the entity receiving the goods or services when that entity has no
obligation to settle the share-based payments transaction.

The amendment maintains the equivalence
between FRS 20 and IFRS 2.

Entities are required to apply the amendments
retrospectively for annual periods beginning on or after 1 January

• Grant Thornton UK has cited a recent merger,
the recession and natural attrition as the root causes of a 17
percent partner decline in the 2008/09 financial year. The firm
revealed its partnership dropped from 286 to 237 partners.

Grant Thornton chief executive Scott Barnes
said there was “nothing unusual” about the contracting partnership.
He said one of the reasons was the firm’s merger with Robson Rhodes
in 2007. Another cause cited was the recession with some partners
departing to go to other organisations and others being asked to

Barnes said the mid-tier firm is still on the
lookout for new partners and in the past month admitted two

Last month, UK firm BDO Stoy Hayward announced
10 percent of the partners from its UK business would be leaving
the firm.

• The contraction of the UK publicly listed
audit market is continuing at a steady speed, according to the
latest quarterly rankings by business and financial data provider

The top five auditors of UK listed companies
lost a combined total of 36 audit clients in the three months to 3
August 2009. This comes on top of a combined total of 33 audit
clients lost in the three months to 6 May 2009.

The overall ranking of the top five auditors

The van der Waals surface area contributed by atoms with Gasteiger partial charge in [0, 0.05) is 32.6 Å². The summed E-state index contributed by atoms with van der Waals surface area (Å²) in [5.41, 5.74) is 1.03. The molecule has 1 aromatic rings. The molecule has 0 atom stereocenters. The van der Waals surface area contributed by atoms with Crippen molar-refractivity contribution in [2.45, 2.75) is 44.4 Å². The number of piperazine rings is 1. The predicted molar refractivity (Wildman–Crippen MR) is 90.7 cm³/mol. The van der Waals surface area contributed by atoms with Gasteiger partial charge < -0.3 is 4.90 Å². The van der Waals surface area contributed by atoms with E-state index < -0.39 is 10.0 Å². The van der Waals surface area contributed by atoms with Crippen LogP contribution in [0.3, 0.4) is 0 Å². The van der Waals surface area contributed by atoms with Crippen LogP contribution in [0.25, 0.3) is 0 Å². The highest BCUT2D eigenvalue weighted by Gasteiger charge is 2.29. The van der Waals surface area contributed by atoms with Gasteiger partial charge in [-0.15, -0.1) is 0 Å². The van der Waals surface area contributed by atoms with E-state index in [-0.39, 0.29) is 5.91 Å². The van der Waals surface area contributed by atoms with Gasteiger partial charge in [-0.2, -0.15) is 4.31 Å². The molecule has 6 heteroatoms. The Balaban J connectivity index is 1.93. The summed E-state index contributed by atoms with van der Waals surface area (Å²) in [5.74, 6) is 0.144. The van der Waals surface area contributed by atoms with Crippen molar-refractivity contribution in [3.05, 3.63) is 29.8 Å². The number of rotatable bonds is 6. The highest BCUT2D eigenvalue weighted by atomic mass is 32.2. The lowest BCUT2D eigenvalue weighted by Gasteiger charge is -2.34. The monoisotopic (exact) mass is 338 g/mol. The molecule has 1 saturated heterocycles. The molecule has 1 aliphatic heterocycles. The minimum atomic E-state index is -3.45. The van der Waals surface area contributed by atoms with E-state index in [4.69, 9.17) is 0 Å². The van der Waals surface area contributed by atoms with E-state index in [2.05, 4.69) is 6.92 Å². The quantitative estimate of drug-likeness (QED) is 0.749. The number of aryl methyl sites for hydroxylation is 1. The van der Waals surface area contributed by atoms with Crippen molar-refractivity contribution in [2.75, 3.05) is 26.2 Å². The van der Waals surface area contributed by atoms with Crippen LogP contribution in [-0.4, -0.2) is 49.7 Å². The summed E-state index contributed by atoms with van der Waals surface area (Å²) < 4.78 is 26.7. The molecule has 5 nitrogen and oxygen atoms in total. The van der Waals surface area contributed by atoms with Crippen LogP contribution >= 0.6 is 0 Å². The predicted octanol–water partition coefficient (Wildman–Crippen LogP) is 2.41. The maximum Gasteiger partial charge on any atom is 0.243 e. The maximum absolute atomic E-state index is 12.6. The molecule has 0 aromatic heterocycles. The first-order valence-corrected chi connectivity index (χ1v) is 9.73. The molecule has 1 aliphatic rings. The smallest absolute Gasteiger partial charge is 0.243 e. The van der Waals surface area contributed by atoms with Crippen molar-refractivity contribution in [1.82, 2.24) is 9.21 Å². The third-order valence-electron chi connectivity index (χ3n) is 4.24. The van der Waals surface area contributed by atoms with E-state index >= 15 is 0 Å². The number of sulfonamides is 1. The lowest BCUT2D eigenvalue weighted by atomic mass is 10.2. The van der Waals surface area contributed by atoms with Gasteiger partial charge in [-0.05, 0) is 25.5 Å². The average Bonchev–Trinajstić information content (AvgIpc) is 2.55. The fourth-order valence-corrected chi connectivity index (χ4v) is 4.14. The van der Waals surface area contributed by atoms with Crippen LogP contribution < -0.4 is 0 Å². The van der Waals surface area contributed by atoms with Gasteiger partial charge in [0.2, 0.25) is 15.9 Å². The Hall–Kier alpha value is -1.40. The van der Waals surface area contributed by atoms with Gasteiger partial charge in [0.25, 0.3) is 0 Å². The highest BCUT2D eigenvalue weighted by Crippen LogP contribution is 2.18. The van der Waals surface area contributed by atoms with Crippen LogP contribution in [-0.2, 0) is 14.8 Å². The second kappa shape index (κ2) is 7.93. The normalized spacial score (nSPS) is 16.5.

remains unchanged. KPMG lost four clients to finish with 381,
PricewaterhouseCoopers (PwC) was down two to 339, Deloitte lost
seven to finish with 309, Grant Thornton dropped nine clients to
finish with 286 and Ernst & Young was down 14 to 271.


• South Africa has issued a new version of its
code on corporate governance to reflect changes to the country’s
Company Act and lessons learned from the financial crisis. The
third version of the King Report on Corporate Governance includes a
revised chapter on risk management and a new chapter on IT

New requirements include an annual integrated
report that focuses on the impact of the organisation in the
economic, environmental and social sphere. The integrated report
must also include a statement by the audit committee to the board
and shareholders on the effectiveness of internal financial

The positioning of internal audit as a
strategic function that conducts a risk-based internal audit and a
written assessment of the company’s system of internal control,
including internal financial controls must also now be

• The National Institute of Accountants (NIA)
and the Institute of Chartered Accountants Sri
(ICASL) have agreed to mutual recognition of their
respective qualifications. NIA chief executive officer Andrew
Conway said the agreement would help members work

“This agreement grants members of both
institutes the eligibility of admission to the other body, paving
the way for Australian accountants to practise in Sri Lanka or
vice-versa,” he said.

Both bodies will promote the transfer of
skills and knowledge between members of each institute through
study tours, joint conferences, seminars and congresses, and other
professional development activities.

• The Institute of Chartered
Accountants of India
(ICAI) has issued two exposure drafts
for standards based on international public sector accounting

Accounting Standard for Local Bodies (ASLB) 5:
Property, Plant and Equipment, allows users of financial statements
to separate information about an entity’s investment in its
property, plant and equipment and the changes in such

ASBL 6: Events After the Reporting Date
proscribes when an entity should adjust its financial statements
for events after the reporting date and the disclosures that the
entity should give about the date when the financial statements
were authorised for issue and about events after the reporting
date. The deadline for comment on both is 30 November.